Laurel Fehrenbach, public programs assistant here at American Art, spoke with Avi Wisnia of the Avi Wisnia Quartet about their upcoming performance at Take 5! on Thursday, May 19, from 5 to 8 p.m.
Eye Level: You have such an eclectic mix of jazz styles in your sound, but Bossa comes out the strongest. What is it about bossa nova that you are drawn to?
Avi Wisnia: There are so many things about bossa nova that have completely won me over. The most striking things are how complex the music is, how poetic the lyrics are, how complicated the rhythms get, and how subtle the chord changes become. But ultimately, when all those elements are put together, the music seems so simple; all the pieces fit just so. It is really inspiring to look at what Jobim and other Brazilian composers have done. Of course, the way the music immediately transports you is something else, too. Even if you have never been to Rio de Janeiro, you listen to the music and feel as if you are there.
EL: What other types of music inspires you? What do you have on your iPod right now?
AW: My influences are pretty much all over the place. I think when you listen to my music you'll find a few pretty obvious influences that pop out, in addition to the bossa nova: classic American songwriters like James Taylor, Joni Mitchell, and Stevie Wonder, 1950s west coast jazz artists like Chet Baker, contemporary pop piano players like Bruce Hornsby and Gabe Dixon. A website once called me "Ben Folds meets Norah Jones, if they had a lovechild in Brazil." And I feel that is probably pretty accurate.
I also love the rhythms of hip hop. The Miseducation of Lauryn Hill is always on rotation in my headphones. Lately, I have been getting really into the progressive sounds of The Dirty Projectors.
EL:You have experimented with deconstructing pop songs and other tunes and rebuilding them in your own way. (Like TLC's "No Scrubs," a personal favorite!) What does that process look like from start to finish?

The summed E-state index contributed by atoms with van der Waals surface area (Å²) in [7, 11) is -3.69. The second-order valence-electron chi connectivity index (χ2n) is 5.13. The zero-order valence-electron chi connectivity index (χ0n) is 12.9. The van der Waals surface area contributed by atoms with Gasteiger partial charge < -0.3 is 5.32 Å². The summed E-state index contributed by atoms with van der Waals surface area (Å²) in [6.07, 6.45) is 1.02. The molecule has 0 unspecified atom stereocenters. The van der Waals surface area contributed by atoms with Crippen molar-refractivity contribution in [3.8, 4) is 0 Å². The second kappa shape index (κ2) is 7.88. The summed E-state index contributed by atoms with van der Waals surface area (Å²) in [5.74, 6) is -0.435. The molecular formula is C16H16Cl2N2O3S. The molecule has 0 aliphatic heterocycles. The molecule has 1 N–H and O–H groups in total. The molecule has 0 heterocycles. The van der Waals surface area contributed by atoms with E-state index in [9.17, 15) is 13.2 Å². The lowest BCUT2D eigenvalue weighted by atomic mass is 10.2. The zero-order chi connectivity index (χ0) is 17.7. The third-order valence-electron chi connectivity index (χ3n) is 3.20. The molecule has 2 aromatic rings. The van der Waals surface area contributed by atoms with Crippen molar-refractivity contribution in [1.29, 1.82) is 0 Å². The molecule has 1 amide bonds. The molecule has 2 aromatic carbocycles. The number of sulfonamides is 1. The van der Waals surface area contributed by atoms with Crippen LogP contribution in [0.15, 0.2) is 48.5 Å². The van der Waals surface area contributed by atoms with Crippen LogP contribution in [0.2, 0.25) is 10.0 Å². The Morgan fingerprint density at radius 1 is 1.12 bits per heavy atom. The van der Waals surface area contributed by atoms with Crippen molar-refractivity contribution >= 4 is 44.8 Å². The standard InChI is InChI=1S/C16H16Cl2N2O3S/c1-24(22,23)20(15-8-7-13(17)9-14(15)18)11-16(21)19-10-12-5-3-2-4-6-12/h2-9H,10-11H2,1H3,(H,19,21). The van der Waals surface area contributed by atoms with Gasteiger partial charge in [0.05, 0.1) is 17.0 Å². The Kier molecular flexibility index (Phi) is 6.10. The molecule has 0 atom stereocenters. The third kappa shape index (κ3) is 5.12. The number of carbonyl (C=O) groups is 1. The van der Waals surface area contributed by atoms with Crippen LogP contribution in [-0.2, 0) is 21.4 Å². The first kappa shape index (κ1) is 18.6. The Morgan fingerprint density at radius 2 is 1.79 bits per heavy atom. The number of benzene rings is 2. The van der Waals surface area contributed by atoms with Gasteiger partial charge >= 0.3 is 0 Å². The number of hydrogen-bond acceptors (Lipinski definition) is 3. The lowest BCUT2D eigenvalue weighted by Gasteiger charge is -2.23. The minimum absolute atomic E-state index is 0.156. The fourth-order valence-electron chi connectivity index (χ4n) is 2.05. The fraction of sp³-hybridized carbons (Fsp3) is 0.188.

AW: There's nothing I love more than taking apart a familiar song and turning it on its head. I start with considering the listener's expectation—how can I surprise the audience? I'll usually play the song a few times to see if all the chord changes work or need to be changed, and how to make the melody work for me. The best part is getting to bring the reworked song to my amazing ensemble, allowing us to feed off each other and really make the song our own. I come from the perspective that if you're not going to do something completely new with a cover song, what's the point in covering it in the first place?
Right now, we're working on a few crazy covers of tunes by Cyndi Lauper, Soundgarden and CeeLo Green. You can expect a few of those at our May 19th Smithsonian performance.
EL: Do you see yourself trying to expand your repertoire into different styles, or does your music tend to evolve organically?
AW: When I first started composing and performing, I was very focused on bossa nova and other Brazilian styles. But as I have starting writing more originals, my songs have started to incorporate other styles—raggae, drum & bass, rock, folk. I think that is a result of all my influences trying to reconcile themselves within the framework of my personality. I think you can probably expect me to get more purposefully experimental in the future, but for now, I write whatever comes naturally.
EL: You speak Portuguese and travel to Brazil quite a bit. What do these experiences add to your music and exploration of jazz and bossa nova?
AW: A huge part of understanding Brazilian music has to do with understanding where it comes from. There is only so much you can read about. There is a spirit and pride that is so evident among Brazilians and Brazilian artists. I have been fortunate enough to have learned from and played with some incredible musicians and teachers over the years. I love singing in Portuguese and I just came back from an amazing trip where I played several shows in Rio and Sao Paulo. I'm always learning more, I am by no means an expert, but I love the color these experiences bring to my own music. I certainly did not grow up with it —no one in my family spoke Portuguese, no one has lived in Brazil— but there is definitely a sincere connection to the music for me. I'm just a Jew from Jersey and somehow I have come to identify with it.
Check out Avi's debut album Something New, available for purchase at his website, and other information at www.aviwisnia.com.